This past week, I finished reading The Love of My Life by Rosie Walsh. I’m still reading Origins of Totalitarianism by Hannah Arendt. And I started reading The Book of Form and Emptiness by Ruth Ozeki. [See the answers to yesterday’s quiz at the bottom of this post.]
Book Review: The Love of My Life by Rosie Walsh
I really enjoyed this book. I enjoyed that it kept my interest the entire time I was reading it. There were a lot of twists and turns in the novel that I wasn’t expecting. I also enjoyed the fact that it broaches important topics for the reader to work out for themselves, such as: What effect can a big lie truly have on individual lives? In what ways does love force you to question your own sanity and capabilities, and what you believe to be true? How much power can guilt have? What is the nature of love and how do you know when it’s real?
Overall, the characters of this story were vivid and relatable, even if you’ve never been in a similar situation as them before. I ended up rating it four stars out of five. I would recommend it to those readers interested in getting lost in a surprising narrative that is more subtle in its delivery. I must admit, however, at times I thought the pacing of the overall story didn’t seem quite right. Hence why I didn’t give it a full five stars. It was still worth the read though!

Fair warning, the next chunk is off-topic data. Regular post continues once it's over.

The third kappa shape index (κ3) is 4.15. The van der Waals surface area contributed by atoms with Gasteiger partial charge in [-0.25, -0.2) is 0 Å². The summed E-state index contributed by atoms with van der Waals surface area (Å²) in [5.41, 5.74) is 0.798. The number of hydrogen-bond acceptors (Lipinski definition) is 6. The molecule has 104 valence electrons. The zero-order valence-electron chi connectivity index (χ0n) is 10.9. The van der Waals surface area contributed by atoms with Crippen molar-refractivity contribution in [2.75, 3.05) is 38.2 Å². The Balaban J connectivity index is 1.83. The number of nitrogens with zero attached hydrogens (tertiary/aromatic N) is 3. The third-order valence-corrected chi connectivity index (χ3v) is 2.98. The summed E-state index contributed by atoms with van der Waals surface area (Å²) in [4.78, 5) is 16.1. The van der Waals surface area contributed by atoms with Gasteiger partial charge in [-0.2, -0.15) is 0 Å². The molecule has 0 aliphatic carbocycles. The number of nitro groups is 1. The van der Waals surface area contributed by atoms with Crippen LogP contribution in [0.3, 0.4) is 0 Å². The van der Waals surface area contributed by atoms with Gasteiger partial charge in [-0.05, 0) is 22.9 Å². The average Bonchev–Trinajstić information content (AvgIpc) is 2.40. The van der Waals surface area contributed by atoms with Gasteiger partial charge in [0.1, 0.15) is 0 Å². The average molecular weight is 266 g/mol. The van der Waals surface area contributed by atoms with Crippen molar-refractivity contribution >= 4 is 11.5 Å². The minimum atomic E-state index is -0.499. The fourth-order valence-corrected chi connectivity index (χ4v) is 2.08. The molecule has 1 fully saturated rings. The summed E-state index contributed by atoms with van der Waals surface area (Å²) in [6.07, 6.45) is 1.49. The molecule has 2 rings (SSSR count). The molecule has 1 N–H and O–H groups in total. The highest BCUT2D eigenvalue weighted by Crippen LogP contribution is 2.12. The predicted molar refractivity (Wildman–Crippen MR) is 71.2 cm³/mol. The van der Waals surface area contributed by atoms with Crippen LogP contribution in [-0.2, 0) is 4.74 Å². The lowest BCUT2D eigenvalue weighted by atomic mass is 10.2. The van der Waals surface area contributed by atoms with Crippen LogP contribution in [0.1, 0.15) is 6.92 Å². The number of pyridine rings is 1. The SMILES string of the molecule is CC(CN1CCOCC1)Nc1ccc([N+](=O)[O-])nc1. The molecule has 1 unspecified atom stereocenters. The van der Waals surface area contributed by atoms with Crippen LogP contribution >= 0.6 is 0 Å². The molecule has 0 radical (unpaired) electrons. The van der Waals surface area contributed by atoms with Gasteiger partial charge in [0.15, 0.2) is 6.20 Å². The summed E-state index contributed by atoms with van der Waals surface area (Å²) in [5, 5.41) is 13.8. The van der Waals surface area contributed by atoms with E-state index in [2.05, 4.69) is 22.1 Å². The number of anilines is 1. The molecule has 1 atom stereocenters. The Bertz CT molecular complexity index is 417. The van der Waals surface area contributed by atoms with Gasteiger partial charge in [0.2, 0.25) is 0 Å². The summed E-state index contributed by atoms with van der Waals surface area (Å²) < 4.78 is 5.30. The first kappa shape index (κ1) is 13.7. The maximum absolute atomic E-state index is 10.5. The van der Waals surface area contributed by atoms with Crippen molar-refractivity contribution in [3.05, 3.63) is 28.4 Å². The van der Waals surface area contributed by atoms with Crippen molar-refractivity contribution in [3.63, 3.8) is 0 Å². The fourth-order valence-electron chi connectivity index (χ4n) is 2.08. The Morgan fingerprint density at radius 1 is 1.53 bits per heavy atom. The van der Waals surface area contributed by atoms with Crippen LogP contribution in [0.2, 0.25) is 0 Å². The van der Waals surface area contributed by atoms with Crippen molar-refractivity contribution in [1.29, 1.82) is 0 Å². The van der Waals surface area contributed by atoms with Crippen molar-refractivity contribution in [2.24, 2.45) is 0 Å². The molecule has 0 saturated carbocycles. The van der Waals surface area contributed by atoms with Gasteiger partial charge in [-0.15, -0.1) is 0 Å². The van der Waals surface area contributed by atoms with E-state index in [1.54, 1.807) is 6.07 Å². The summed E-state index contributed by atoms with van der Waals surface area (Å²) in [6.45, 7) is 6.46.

Current Read: The Origins of Totalitarianism by Hannah Arendt
This seminal work offers a lot to unpack, so it’s taking me a bit of time to parse through. Her thought process and writing are something to marvel at, that’s for sure. It’s also incredible how poignant this work is, still today.
Here is one notable passage from what I’ve read so far:
“In other words, neither oppression nor exploitation as such is ever the main cause for resentment; wealth without visible function is much more intolerable because nobody can understand why it should be tolerated.” (page 4)
I hope to finish this book, and have more notes about it, by the end of next week. It’s worth taking the extra time to read this one.
Current Read: The Book of Form and Emptiness by Ruth Ozeki
Over a decade ago, I read My Year of Meats by Ozeki. As I started reading this novel, memories of that former work came flooding back to me. She has a very unique and engaging writing style; it’s direct but has a softer blow than one would expect. This novel definitely has one hell of an opening too. While I’m not too far into the novel yet, I have a feeling that I won’t be disappointed by it. Her writing style is captivating and beautifully weird and human.
Follow me on Goodreads to keep up with what I’m reading this coming week.
Answers to Quiz: Can you match these opening passages to their famous works?
- 1984 by George Orwell
- Love in the Time of Cholera by Gabriel Garcia Marquez
- Their Eyes Were Watching God by Zora Neale Hurston
- The Princess Bride by William Goldman
- The Color Purple by Alice Walker
- David Copperfield by Charles Dickens
- The Stranger by Albert Camus
- The Bell Jar by Sylvia Plath
- Paradise by Toni Morrison
- Slaughterhouse-Five by Kurt Vonnegut
- Anna Karenina by Leo Tolstoy
- A Portrait of the Artist as a Young Man by James Joyce
- Catch-22 by Joseph Heller
- Middlemarch by George Eliot
- Charlotte’s Web by E.B. White